examinations: 1.2

By Danielle Susi

I was born in Brigham and Women’s Hospital in Boston and hadn’t thought much about that until January 20, when a doctor was shot there.

News reports said the shooter asked for the surgeon by name. And the people they interviewed on camera recalled panic and fear. Like employees in many modern workplaces, those who work in the hospital had trained for an armed shooter situation.

In my first semester teaching in Chicago I had to perform a shelter-in-place drill with my students. We were all huddled in a corner away from the locked door, lights off. We played a quiet game to keep our minds off of the gravity of this preparation.

Guns and the politics around them are unavoidable. The affects of shootings rear their ugly heads too frequently. And too frequently they are ignored.

I’m still working through how to describe Wolf in White Van by John Darnielle, but it’s probably the best damn book I’ve read in my life. The book was released in September, 2014 and I’m late to the party having not finished it until the end of last month.

The narrator, Sean Phillips, was disfigured by a self-inflicted gunshot wound, and his life is significantly more complicated and lonely because of it. Everything that happens in the book—everything Sean feels, everything someone says to him—relies on his disfigurement and the reader is constantly reminded of the impact of this gun.  

The reader can assume from actions in the book that this gunshot was an act of suicide gone “wrong.” Whether Sean wanted to live or not, I can’t be sure. I can’t be sure about much in this book except that it was powerful and still lives on inside me.

What’s haunted me most of all, is a part in the book when Sean and his father approach the family friend who sold Sean’s father his gun. Ray, the family friend, goes on about how guns are a weapon and should not be played with. This beautiful chunk of exposition sits in my chest:

I wanted to stop him, to explain to him that I had already known about guns when I walked down the hall from my bedroom to the living room while everybody was asleep; that I probably knew more about guns and bullets now than him or anybody he knew.

That’s where this book had me, really. This was a version of what had been lodged inside of me from the very beginning, when I found out the source of Sean’s disfiguration. You don’t need an ammunitions expert to tell you about guns. You need someone whose life has been changed by a gun. Whether that be a shooting, a suicide, an accident, or otherwise.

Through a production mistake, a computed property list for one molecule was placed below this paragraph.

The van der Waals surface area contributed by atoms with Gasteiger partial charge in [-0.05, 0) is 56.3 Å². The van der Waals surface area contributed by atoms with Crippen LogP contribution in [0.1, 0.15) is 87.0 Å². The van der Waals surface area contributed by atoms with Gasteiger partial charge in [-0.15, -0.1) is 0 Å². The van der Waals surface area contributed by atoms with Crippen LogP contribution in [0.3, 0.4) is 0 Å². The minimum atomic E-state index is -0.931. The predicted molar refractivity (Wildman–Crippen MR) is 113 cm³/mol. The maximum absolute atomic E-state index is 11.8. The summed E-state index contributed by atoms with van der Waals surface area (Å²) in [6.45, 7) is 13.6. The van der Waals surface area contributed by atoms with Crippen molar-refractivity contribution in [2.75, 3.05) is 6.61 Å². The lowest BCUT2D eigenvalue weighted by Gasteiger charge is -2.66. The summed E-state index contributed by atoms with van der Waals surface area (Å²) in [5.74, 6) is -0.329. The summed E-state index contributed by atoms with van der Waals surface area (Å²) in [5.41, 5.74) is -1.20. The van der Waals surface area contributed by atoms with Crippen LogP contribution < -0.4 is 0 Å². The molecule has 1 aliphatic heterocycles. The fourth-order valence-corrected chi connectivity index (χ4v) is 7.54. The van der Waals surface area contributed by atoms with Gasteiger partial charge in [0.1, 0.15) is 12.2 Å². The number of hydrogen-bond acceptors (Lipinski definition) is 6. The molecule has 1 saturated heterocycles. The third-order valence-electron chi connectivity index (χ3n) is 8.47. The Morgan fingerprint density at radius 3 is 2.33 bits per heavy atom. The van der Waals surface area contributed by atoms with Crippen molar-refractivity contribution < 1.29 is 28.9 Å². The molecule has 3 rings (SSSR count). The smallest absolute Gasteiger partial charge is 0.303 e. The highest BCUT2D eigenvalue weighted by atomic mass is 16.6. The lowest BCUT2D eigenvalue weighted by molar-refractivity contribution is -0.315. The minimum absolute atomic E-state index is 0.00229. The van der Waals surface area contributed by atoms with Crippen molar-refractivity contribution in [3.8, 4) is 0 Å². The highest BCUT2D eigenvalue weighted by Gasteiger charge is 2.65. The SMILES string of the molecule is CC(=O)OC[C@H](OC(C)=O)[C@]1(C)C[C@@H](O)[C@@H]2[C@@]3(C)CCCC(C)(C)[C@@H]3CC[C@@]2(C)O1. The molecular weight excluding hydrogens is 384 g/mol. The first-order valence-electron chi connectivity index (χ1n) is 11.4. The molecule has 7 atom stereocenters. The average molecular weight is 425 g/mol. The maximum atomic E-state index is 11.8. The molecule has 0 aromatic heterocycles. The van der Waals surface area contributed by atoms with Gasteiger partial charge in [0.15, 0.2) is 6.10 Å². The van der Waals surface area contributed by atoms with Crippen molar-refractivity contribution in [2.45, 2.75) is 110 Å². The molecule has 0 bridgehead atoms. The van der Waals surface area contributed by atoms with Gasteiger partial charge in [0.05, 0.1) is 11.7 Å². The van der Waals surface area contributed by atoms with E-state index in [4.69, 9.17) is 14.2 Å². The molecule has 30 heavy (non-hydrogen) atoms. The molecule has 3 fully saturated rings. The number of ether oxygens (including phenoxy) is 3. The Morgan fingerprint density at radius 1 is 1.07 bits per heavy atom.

I’m in love with Bianca Stone’s poem “The Future is Here.” I first read it when it was published in Souvenir in February of 2013, a few months after the shooting at Sandy Hook Elementary School in December 2012.

I was living in Connecticut at the time and my good friend—an incredible reporter who doesn’t back down from anything—was the first person I knew who got there and had to report. She had to interview parents, write memorials, watch new scars form.

I threw up more than once that day and cried silently while I, too, had to report about it from a distance. I still cry about it sometimes. I cry for what happened and for my brave friend who had to see the aftermath of it all.

Stone talks about the poem in a January 2014 interview:

I wrote it last year when so many shootings had happened. Thinking about my youth, then thinking about guns. Last year I think the whole country was wandering around baffled thinking ‘GUNS. What do we do with guns? We shoot them. Do we need them? WHAT THE FUCK IS HAPPENING?’

For a long time I wanted to write about the shooting in Newtown, but couldn’t. After I read Stone’s poem I no longer felt I had to because I didn’t think I would ever be able to get as close to what I was feeling as her poem got.

The novel, the poem— and so many more novels and poems and pieces of prose and writings that can’t be defined—help us learn more about what guns mean and what they do. Through a series of narratives we are able to better understand what happens after a trigger is pulled, and sometimes what happens before it. 


Danielle Susi is the author of the chapbook The Month in Which We Are Born (Dancing Girl Press, 2015). Her writing has appeared or is forthcoming in Knee-Jerk Magazine, Hobart, The Rumpus, Lines+Stars, DIALOGIST, and Midway Journal, among many others. She is a READ section contributor for The Angle and Newcity recently named her among the Top 5 Emerging Chicago Poets. Find her online at daniellesusi.com.